Verse > Anthologies > Harriet Monroe, ed. > Poetry: A Magazine of Verse, 1912–22
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Harriet Monroe, ed. (1860–1936).  Poetry: A Magazine of Verse.  1912–22.
 
The Corn-field
By Charles R. Murphy
 
FIVE stacks of fodder are waiting in my corn-field,
The last for my barn. I shall watch in the weak sunlight
A little while, though warmth is in the houses
Unneeded till now, and the drift of the chill of autumn
Is falling swiftly to cover my field with silence.        5
Soon its unkempt bareness shall be uncovered
Completely and its pebbly ground shall tighten
In the first frost; and no man be there to witness
Its lonely withered stubble, and at its sky-line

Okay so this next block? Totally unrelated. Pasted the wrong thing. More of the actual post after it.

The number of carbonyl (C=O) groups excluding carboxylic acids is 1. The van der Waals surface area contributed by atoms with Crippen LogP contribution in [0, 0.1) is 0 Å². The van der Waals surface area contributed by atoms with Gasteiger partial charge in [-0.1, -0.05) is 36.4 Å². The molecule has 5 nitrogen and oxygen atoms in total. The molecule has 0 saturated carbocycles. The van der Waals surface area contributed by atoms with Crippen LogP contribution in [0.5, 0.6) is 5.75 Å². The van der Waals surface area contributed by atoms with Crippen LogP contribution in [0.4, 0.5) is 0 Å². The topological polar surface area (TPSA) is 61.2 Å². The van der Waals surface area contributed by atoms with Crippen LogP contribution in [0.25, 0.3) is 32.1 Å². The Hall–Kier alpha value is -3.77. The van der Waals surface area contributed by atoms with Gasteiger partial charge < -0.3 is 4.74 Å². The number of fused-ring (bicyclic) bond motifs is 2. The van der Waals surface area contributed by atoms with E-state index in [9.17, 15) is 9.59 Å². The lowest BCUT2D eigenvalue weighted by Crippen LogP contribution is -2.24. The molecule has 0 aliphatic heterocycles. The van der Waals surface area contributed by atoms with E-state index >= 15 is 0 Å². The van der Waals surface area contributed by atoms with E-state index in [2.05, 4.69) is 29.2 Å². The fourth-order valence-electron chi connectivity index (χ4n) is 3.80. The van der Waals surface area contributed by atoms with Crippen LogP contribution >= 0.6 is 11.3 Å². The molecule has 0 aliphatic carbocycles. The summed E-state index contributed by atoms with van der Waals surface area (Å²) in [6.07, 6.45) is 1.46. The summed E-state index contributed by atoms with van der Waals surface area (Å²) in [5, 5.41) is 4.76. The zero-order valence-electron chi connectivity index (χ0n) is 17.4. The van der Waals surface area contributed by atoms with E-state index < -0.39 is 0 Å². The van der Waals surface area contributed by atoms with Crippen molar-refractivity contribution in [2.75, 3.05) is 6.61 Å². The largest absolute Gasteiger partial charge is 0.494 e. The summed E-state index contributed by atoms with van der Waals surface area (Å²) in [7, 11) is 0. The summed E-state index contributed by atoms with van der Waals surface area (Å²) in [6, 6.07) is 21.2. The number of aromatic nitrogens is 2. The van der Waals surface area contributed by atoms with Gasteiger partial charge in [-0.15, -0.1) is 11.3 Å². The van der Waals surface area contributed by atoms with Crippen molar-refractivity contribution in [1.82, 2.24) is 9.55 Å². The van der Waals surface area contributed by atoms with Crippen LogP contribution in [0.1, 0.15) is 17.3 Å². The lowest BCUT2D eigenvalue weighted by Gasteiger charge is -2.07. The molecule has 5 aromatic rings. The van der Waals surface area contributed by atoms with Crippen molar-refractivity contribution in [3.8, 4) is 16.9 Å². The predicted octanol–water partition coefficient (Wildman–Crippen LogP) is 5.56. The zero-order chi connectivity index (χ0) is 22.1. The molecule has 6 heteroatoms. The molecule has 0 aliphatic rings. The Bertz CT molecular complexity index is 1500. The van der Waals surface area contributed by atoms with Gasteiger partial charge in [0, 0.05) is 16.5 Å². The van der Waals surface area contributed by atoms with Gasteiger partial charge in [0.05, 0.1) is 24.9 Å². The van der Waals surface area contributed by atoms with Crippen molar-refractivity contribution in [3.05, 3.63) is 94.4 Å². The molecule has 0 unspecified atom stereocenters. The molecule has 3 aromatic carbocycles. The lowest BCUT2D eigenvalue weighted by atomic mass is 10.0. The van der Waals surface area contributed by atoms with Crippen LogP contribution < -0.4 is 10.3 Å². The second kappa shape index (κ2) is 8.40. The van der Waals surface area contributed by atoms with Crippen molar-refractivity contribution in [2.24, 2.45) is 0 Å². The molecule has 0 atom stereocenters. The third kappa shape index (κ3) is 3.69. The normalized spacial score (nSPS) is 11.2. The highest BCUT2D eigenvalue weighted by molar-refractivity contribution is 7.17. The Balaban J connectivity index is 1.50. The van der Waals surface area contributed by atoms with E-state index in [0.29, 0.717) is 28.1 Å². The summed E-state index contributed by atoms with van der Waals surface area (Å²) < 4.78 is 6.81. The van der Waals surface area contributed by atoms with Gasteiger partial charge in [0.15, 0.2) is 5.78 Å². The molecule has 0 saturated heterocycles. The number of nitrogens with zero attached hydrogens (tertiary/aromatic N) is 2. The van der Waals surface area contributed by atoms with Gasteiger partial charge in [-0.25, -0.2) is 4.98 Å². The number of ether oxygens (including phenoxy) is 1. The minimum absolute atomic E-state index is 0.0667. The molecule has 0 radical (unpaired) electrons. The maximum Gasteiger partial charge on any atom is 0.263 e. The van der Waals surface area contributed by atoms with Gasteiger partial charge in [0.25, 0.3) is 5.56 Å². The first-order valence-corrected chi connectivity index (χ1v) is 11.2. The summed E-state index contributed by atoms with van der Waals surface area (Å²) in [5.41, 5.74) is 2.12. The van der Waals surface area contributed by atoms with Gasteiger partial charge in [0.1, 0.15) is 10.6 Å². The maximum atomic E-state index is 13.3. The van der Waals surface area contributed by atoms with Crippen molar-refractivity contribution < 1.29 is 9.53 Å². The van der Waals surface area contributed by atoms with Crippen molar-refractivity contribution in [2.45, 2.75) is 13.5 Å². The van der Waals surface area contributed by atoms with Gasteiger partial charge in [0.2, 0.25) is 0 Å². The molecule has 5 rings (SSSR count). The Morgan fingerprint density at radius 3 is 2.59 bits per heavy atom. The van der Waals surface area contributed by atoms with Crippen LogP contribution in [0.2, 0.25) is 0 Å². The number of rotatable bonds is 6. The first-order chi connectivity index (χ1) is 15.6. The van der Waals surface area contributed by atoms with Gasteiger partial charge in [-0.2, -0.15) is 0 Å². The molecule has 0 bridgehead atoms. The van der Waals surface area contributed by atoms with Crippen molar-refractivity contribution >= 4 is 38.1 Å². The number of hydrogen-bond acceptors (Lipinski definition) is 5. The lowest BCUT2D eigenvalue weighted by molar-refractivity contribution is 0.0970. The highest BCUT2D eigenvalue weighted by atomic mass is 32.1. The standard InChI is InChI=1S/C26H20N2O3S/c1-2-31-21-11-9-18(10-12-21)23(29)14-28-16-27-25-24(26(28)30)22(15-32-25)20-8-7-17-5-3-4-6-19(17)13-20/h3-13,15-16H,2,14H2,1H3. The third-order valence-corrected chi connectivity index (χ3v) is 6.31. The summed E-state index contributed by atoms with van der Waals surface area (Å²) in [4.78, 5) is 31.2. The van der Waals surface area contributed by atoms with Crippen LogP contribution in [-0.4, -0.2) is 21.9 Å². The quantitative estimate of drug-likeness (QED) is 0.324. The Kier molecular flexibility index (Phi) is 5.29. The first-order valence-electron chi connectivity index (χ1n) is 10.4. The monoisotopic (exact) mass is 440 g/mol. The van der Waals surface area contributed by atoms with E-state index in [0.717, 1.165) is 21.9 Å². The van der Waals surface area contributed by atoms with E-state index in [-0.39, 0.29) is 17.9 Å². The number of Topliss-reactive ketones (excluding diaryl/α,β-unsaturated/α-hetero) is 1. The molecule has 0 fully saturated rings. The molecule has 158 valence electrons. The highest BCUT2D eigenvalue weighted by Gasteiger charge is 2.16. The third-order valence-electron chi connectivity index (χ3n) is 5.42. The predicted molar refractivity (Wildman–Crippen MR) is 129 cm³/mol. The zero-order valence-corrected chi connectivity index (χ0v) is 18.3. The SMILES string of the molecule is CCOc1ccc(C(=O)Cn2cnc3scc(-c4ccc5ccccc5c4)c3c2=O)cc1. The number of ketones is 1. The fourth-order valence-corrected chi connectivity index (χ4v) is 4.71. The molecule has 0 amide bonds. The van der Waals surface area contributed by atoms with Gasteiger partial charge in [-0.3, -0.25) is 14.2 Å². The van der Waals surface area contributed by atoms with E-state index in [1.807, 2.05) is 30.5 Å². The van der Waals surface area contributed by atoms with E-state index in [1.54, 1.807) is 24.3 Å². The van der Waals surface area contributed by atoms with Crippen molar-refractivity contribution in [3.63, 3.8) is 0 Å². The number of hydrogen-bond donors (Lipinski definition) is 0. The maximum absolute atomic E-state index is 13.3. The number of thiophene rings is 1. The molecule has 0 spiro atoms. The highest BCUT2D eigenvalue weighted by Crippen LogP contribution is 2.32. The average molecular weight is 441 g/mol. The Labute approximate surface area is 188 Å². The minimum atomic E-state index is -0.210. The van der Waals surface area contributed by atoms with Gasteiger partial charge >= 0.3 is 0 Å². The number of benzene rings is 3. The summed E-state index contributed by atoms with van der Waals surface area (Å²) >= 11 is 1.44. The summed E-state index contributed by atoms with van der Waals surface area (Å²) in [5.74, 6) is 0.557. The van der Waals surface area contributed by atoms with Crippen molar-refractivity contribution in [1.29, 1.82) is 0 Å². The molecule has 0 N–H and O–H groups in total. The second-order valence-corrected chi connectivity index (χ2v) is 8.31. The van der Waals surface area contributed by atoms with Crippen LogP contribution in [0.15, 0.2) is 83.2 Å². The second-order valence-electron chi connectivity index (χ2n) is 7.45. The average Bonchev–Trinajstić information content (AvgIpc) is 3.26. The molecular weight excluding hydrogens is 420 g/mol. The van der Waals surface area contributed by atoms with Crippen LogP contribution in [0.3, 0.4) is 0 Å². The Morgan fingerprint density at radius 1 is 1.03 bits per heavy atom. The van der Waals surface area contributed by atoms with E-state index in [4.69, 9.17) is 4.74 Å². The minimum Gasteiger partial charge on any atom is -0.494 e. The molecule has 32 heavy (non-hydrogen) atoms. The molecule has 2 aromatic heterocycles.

Smoke of gray sky and delicate twigs of bushes.        10
 
I have gathered, yet await a subtler harvest
As others have waited through long years of labor
In other fields—to find not, though the corn’s returning
Be sure as the quiet and sting of coming winter.
I have gathered, and for my finer harvest        15
Now are waiting but these five stacks of fodder,
And my love out-given at last to my lonely corn-field,
And the planting of love for a distant other reaping,
Where perhaps my yield shall be garnered with the corn.
 
 
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